In case you doubt my sincerity … our dinner the night before (and lunch today, with a few leftovers) was Pirate Caroline’s Bacon Blue Pinwheels, Sliders, and Bacon Jam with a cheeseboard.  So yeah … we needed CLEAN!  Bon appetite in a “detox” kind of way, fellow pirates!

 

Print
Orzo With Peas and Shrimp

A light and easy meal that's elegant enough to serve to those yacht owners who rarely dine onboard!

Servings: 4 people
Ingredients
  • 1 lb Orzo
  • 2 tbsp Vegetable oil
  • 3/4 cup Dry white wine
  • 1 Lemon, juice and rind
  • 4 tbsp Fresh mint leaves
  • 3 tbsp Butter
  • 1 lb Frozen peas
  • 1 1/2 lbs Fresh shrimp
Instructions
  1. Mince 3 cloves of garlic and set aside.

  2. Zest the lemon and mince the mint. Set aside.

  3. Heat up one tablespoon of butter in a large sauté pan until just starting to smoke. Add the dry, uncooked orzo and stir until the pasta starts to brown a bit.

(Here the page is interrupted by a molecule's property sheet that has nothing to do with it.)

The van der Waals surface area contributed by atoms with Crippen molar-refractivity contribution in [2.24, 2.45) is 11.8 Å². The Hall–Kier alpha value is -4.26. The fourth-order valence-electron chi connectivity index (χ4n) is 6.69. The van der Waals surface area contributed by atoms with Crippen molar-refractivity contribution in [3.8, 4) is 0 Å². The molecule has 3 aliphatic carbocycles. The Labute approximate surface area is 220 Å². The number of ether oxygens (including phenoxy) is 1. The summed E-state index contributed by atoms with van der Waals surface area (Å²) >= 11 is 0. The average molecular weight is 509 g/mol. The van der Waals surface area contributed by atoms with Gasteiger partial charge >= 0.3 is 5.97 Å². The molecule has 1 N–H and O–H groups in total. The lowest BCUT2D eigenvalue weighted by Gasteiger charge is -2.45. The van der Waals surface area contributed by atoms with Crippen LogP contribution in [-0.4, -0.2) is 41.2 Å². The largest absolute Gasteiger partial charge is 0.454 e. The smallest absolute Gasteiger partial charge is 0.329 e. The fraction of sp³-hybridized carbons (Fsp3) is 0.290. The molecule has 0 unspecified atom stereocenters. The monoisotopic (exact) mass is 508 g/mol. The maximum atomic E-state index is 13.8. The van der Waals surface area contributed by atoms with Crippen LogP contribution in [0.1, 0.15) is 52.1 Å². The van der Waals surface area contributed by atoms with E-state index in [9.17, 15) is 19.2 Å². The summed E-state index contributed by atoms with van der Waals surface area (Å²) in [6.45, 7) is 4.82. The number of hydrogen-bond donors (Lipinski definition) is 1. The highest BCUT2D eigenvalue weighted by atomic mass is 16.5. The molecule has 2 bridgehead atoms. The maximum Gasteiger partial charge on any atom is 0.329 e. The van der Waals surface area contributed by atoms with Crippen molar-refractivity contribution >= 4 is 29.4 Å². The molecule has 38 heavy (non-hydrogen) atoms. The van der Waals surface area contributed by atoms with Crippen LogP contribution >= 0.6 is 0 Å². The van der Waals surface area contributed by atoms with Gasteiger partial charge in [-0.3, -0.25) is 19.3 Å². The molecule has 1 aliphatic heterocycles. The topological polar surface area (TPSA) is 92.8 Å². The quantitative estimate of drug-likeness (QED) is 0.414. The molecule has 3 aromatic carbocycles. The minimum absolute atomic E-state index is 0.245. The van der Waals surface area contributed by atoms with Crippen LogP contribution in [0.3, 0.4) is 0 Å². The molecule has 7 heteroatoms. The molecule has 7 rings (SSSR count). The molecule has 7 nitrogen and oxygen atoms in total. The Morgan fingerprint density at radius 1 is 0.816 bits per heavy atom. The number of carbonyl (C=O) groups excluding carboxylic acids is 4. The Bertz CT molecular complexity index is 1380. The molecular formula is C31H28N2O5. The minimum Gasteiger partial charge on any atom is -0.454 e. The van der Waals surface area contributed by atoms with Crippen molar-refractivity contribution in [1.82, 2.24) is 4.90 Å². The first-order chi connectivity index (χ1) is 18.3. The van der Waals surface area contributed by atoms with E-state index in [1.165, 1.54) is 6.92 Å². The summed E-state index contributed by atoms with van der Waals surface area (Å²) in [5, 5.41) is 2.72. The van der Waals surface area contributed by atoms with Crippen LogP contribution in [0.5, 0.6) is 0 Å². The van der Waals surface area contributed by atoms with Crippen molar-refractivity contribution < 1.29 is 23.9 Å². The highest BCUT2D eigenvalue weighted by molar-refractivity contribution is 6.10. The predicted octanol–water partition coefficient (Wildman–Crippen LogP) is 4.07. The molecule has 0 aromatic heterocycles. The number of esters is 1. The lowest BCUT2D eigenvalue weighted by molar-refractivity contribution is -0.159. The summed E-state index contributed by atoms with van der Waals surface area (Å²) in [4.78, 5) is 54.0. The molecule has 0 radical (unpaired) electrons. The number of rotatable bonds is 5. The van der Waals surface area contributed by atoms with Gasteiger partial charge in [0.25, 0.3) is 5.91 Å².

4. Once the orzo has started to brown, push it off to the side and place the minced garlic onto the open spot on the pan. Stir for about 30 seconds.

  5. Add the wine and cook for 2 minutes

  6. Add the 4 cups of water and bring to a simmer. Cook, uncovered, over medium-high for 12-15 minutes until the water is absorbed and the orzo is al denté.

  7. Add butter, lemon zest, lemon juice and mint. Stir until butter has melted and flavors are evenly distributed. 

  8. Stir in the peas and transfer to a platter

  9. Peel the shrimp, salt and pepper the shrimp meat.

  10. Heat up 1 tablespoon of oil in a large sauté pan. Once oil is hot, sauté the shrimp until pink and opaque.

  11. Transfer the shrimp to the platter of orzo and garnish with mint. 

Galley Cooking Recommendations